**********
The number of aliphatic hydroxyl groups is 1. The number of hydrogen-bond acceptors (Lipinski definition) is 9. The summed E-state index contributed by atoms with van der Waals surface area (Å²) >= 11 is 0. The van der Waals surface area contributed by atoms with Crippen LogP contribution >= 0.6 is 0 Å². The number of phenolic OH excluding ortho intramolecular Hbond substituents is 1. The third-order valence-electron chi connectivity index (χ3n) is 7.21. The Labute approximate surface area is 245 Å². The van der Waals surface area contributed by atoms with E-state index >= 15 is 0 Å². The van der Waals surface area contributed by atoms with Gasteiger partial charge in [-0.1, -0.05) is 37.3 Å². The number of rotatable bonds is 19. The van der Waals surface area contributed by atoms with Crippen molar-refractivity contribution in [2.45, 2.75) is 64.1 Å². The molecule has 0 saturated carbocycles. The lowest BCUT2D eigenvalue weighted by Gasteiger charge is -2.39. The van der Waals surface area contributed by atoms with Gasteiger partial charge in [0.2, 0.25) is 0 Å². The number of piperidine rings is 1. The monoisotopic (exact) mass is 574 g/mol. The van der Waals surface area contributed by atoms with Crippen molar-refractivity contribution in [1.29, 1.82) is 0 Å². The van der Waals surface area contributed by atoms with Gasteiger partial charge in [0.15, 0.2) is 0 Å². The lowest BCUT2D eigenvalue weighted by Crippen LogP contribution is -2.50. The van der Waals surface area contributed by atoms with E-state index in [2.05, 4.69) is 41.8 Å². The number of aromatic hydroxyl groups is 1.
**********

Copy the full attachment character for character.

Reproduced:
The number of aliphatic hydroxyl groups is 1. The number of hydrogen-bond acceptors (Lipinski definition) is 9. The summed E-state index contributed by atoms with van der Waals surface area (Å²) >= 11 is 0. The van der Waals surface area contributed by atoms with Crippen LogP contribution >= 0.6 is 0 Å². The number of phenolic OH excluding ortho intramolecular Hbond substituents is 1. The third-order valence-electron chi connectivity index (χ3n) is 7.21. The Labute approximate surface area is 245 Å². The van der Waals surface area contributed by atoms with E-state index >= 15 is 0 Å². The van der Waals surface area contributed by atoms with Gasteiger partial charge in [-0.1, -0.05) is 37.3 Å². The number of rotatable bonds is 19. The van der Waals surface area contributed by atoms with Crippen molar-refractivity contribution in [2.45, 2.75) is 64.1 Å². The molecule has 0 saturated carbocycles. The lowest BCUT2D eigenvalue weighted by Gasteiger charge is -2.39. The van der Waals surface area contributed by atoms with Gasteiger partial charge in [0.2, 0.25) is 0 Å². The number of piperidine rings is 1. The monoisotopic (exact) mass is 574 g/mol. The van der Waals surface area contributed by atoms with Crippen molar-refractivity contribution in [1.29, 1.82) is 0 Å². The van der Waals surface area contributed by atoms with Gasteiger partial charge in [0.15, 0.2) is 0 Å². The lowest BCUT2D eigenvalue weighted by Crippen LogP contribution is -2.50. The van der Waals surface area contributed by atoms with E-state index in [2.05, 4.69) is 41.8 Å². The number of aromatic hydroxyl groups is 1.